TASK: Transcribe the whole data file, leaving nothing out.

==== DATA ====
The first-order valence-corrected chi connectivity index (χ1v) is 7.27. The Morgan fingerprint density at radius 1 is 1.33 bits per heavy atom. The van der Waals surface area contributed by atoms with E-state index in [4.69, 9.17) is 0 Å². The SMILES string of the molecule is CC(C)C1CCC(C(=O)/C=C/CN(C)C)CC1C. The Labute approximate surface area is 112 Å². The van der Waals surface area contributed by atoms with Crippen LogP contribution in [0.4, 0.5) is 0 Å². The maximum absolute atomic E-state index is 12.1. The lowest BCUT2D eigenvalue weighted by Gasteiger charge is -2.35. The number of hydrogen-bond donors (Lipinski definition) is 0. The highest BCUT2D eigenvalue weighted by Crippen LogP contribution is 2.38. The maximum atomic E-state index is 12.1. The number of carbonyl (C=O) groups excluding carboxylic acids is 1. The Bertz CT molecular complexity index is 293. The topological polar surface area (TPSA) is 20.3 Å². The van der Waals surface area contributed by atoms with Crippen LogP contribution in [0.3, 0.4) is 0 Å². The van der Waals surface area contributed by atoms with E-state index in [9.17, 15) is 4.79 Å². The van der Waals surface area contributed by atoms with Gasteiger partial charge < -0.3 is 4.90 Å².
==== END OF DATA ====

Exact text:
The first-order valence-corrected chi connectivity index (χ1v) is 7.27. The Morgan fingerprint density at radius 1 is 1.33 bits per heavy atom. The van der Waals surface area contributed by atoms with E-state index in [4.69, 9.17) is 0 Å². The SMILES string of the molecule is CC(C)C1CCC(C(=O)/C=C/CN(C)C)CC1C. The Labute approximate surface area is 112 Å². The van der Waals surface area contributed by atoms with Crippen LogP contribution in [0.4, 0.5) is 0 Å². The maximum absolute atomic E-state index is 12.1. The lowest BCUT2D eigenvalue weighted by Gasteiger charge is -2.35. The number of hydrogen-bond donors (Lipinski definition) is 0. The highest BCUT2D eigenvalue weighted by Crippen LogP contribution is 2.38. The maximum atomic E-state index is 12.1. The number of carbonyl (C=O) groups excluding carboxylic acids is 1. The Bertz CT molecular complexity index is 293. The topological polar surface area (TPSA) is 20.3 Å². The van der Waals surface area contributed by atoms with Crippen LogP contribution in [0.3, 0.4) is 0 Å². The van der Waals surface area contributed by atoms with E-state index in [9.17, 15) is 4.79 Å². The van der Waals surface area contributed by atoms with Gasteiger partial charge < -0.3 is 4.90 Å².